'It's the women left behind who will suffer most'
The fate of his family troubled the leader ahead of the Rising, writes Kim Bielenberg
He was called Edward, and she had been born Jane. They formed a bond that was to endure through revolution, imprisonment, long separation and civil war.
Edward de Valera, who soon became Éamon, met Jane Flanagan at Gaelic League Irish language classes, where she was his teacher. Steeped in the language, she had changed her name to Sinéad Ní Fhlannagáin.
At Christmas in 1908, he sent her a "nice plant", on which was inscribed 'O Chára' (from a friend). Sinéad was not sure who had sent the present, but she suspected it might have been the tall, earnest man with the long nose and spectacles.
Dev did not delay before proposing to her, and according to her account, they hardly knew each other before they were engaged.
In a family memoir, Sinéad observed one of her husband's character traits: "In small things, Dev is very much given to weighing up things; he sees all the difficulties. On the other hand, when a big matter is at stake, he will go boldly forward."
The couple married on January 8, 1910, and by the time of the Rising, they already had four children - Vivion, Máirín, Éamon, and Brian.
De Valera had initially been drawn to the Irish language to further his teaching career, but gradually, he became more immersed in the language movement and nationalist politics, before eventually joining the Irish Volunteers.
His historical reputation is one of an austere, puritanical figure, but his letters to Sinéad early in his marriage were passionate. He quotes erotic Irish poetry about the "perfectly rounded breast", and writes longingly of "nectar-lipped" and "wild" kisses.
De Valera was already heavily involved in the Volunteers by the summer of 1914 and helped to pick up guns when they were landed in Howth. He travelled around the city on a motorcycle with a side car. The couple lived on Morehampton Terrace, in Donnybrook.
In the run-up to the Rising, he was told he would have to command the area around Beggars' Bush Barracks to the south of the city. He reconnoitred the area by taking walks through the streets holding the hand of his five-year-old son Vivion.
Before the rebellion, the fate of his family weighed heavily on De Valera, who had risen up the ranks of the Volunteers to become a Commandant.
On Easter Saturday, he told a fellow Volunteer Joseph O'Connor: "We'll be all right. It's the women who will suffer. The worst they can do is kill us but the women will have to remain behind to rear the children."
De Valera told his wife little or nothing about the impending Rising, but by Easter weekend she began to suspect that something serious was up.
Sinéad recalled: "On Holy Thursday, 20 April 1916, Dev did not undress that night but lay down with a revolver by his side. On Good Friday, we knelt down in the little kitchen at three o'clock and prayed that we would all be left together."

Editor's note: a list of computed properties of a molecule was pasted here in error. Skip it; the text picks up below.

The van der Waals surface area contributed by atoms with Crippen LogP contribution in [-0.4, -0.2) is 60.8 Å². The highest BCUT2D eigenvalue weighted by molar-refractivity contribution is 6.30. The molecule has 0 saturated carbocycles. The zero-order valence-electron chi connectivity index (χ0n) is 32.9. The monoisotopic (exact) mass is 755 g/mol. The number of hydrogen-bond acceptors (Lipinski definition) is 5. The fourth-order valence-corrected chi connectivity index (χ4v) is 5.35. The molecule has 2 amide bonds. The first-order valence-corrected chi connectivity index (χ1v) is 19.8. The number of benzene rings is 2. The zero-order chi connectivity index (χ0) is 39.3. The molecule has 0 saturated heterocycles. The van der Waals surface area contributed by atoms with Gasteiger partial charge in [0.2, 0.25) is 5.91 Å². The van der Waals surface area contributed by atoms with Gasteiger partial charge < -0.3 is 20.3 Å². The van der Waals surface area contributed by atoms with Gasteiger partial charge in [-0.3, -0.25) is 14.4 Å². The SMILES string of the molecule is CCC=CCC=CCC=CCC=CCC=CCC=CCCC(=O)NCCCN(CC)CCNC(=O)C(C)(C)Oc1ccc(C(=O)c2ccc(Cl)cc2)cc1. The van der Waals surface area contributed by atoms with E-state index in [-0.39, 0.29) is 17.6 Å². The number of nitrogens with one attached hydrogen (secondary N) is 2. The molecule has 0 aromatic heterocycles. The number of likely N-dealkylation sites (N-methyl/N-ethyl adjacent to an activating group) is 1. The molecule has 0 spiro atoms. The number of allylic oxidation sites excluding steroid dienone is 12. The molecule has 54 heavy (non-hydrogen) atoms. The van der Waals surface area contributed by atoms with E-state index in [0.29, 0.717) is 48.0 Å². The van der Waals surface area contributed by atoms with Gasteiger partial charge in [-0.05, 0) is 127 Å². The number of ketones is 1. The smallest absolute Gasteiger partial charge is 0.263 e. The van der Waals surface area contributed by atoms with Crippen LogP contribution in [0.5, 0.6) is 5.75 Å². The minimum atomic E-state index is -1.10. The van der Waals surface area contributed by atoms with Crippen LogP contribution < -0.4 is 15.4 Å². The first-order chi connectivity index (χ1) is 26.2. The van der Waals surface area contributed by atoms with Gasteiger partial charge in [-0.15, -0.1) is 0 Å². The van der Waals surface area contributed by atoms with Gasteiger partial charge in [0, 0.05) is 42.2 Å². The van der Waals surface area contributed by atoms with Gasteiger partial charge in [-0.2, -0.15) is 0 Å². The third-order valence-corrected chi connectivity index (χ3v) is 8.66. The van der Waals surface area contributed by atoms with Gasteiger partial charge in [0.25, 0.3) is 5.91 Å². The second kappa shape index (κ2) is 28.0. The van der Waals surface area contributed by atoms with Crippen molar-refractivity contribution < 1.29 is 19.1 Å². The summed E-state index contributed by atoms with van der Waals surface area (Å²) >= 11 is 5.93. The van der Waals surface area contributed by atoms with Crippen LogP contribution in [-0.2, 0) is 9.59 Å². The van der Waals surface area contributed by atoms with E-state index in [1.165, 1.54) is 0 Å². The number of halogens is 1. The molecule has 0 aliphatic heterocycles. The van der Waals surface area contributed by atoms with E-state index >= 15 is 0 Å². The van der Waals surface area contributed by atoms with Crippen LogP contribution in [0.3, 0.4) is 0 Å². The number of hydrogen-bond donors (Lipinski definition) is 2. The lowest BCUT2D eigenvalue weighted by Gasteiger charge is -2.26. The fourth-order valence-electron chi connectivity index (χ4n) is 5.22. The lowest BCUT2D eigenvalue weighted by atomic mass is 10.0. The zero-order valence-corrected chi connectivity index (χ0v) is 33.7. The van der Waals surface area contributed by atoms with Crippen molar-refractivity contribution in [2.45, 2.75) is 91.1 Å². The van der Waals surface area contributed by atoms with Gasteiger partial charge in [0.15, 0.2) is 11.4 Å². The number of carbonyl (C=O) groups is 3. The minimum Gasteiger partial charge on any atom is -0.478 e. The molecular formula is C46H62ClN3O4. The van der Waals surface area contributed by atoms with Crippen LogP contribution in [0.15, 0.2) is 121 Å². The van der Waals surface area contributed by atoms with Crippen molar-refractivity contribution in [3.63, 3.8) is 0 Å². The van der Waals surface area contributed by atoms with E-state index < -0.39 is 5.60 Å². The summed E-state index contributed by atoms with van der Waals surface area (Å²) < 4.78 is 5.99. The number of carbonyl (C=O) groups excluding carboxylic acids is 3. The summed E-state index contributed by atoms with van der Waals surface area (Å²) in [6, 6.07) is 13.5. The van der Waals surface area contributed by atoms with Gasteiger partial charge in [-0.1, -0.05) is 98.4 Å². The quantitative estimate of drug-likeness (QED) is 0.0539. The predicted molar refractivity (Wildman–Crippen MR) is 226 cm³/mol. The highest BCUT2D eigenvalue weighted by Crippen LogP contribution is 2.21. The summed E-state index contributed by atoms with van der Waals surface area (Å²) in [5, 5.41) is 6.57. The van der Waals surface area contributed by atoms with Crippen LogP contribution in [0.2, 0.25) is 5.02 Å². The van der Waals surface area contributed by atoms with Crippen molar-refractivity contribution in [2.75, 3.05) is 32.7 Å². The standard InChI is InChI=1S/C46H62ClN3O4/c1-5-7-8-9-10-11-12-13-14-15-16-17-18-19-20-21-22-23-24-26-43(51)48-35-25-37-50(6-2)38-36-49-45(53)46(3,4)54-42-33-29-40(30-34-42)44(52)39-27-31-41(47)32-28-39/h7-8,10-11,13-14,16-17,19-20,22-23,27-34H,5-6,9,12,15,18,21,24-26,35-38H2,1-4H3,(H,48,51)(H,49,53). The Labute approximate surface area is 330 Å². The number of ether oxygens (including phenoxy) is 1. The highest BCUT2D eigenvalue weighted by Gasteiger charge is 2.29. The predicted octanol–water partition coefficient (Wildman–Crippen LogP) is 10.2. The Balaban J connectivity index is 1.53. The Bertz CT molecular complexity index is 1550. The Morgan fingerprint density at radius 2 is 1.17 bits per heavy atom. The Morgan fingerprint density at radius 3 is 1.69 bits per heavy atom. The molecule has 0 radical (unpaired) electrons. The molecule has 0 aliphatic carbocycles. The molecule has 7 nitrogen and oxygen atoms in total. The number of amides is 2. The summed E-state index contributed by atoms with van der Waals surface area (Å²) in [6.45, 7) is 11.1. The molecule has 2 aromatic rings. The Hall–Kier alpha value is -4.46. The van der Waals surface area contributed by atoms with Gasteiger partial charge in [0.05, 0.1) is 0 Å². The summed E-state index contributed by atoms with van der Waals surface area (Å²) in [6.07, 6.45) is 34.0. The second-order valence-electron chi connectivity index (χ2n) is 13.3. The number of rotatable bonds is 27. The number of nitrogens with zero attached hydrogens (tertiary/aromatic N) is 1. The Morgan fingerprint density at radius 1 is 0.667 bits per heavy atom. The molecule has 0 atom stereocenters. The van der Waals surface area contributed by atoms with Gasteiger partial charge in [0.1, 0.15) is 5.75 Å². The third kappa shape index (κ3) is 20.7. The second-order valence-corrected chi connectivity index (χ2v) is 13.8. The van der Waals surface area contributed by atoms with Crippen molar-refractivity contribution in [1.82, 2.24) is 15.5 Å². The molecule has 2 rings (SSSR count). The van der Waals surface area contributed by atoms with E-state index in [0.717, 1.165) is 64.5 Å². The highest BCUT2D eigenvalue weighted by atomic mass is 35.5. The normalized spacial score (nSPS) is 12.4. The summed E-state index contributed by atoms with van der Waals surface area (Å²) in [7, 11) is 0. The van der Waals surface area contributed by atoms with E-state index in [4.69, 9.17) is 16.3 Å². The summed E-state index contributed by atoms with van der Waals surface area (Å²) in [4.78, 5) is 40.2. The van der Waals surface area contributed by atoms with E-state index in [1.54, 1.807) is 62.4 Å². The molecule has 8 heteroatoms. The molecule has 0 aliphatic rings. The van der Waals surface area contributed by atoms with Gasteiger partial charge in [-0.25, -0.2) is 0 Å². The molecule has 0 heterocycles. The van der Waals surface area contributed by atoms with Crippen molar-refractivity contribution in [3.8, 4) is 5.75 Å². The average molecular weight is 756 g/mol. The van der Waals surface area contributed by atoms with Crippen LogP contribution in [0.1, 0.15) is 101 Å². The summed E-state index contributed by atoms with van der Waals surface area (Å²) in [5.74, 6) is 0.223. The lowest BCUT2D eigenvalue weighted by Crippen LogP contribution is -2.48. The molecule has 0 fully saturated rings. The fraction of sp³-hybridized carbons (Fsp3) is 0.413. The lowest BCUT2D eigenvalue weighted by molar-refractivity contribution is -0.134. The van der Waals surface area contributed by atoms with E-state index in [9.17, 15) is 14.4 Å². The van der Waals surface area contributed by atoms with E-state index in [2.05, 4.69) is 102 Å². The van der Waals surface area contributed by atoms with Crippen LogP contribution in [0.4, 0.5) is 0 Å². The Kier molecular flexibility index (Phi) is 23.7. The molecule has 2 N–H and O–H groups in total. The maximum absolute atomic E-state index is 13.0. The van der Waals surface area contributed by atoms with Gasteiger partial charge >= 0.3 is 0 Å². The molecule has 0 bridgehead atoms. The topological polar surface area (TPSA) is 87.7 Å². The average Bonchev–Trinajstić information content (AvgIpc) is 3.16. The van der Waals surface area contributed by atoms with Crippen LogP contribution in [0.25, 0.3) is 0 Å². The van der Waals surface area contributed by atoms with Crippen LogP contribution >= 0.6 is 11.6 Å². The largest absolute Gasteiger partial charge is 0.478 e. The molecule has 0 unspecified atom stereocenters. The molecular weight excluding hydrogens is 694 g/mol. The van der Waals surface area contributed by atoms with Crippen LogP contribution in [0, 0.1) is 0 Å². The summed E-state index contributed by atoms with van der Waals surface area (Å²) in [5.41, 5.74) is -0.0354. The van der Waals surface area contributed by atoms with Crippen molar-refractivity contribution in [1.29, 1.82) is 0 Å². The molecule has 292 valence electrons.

On Easter Sunday, the eve of the Rising, De Valera came home to say goodbye to his family, aware that it could be a final farewell.
He had taken an insurance policy out on his life and had made his will.
It was only on the following day when Bridget, the maid, returned from town and reported that Volunteers were digging trenches in St Stephen's Green that Sinéad realised what was happening.
Most of Dev's battalion joined him in occupying Boland's Mill, which was not a scene of heavy fighting during Easter Week, but a much smaller group nearby at Mount Street Bridge inflicted heavy casualties on British troops.
His battalion was the last to surrender on Sunday April 30, as the Rising came to an end, and as a Commandant it seemed likely that he would be executed.
The following days were anxious ones for Sinéad as she waited to find out about her husband.
Every morning brought news of more death sentences and executions.
The military raided her home searching for documents, and they were followed by the "G-men" from police special branch; a kindly English neighbour looked after the children as the authorities searched her home from top to bottom.
Sinéad's sister Bee berated the G-men for their poorer manners: "You didn't remove your hat when you came in."
Sinéad was keen to underline to the authorities that Éamon was a US citizen, and went to the American Consulate.
She was greeted warmly by one of the officials: "You are as welcome as the flowers in May."
In these fraught days, the couple's toddler son Éamon dispelled the gloom when he remarked prophetically: "Tá Daidí imithe, ach tiocfaidh sé ar ais arís" (Daddy is gone but he will return).
De Valera was sentenced to death, but this was commuted to penal servitude. Afterwards, Sinéad visited him in Kilmainham Jail with Vivion and Máirín. She recalled: "We were brought in and poor Dev appeared at the grating wearing prison dress... I promised to be a mother and father to the children until his return."
She fulfilled that promise for most of the time during the following decade, as he was frequently in jail, on the run or trying to drum up support for the cause in America.
The couple went on to have three more children and died in the same year, 1975, after his long career in office as Taoiseach and President.
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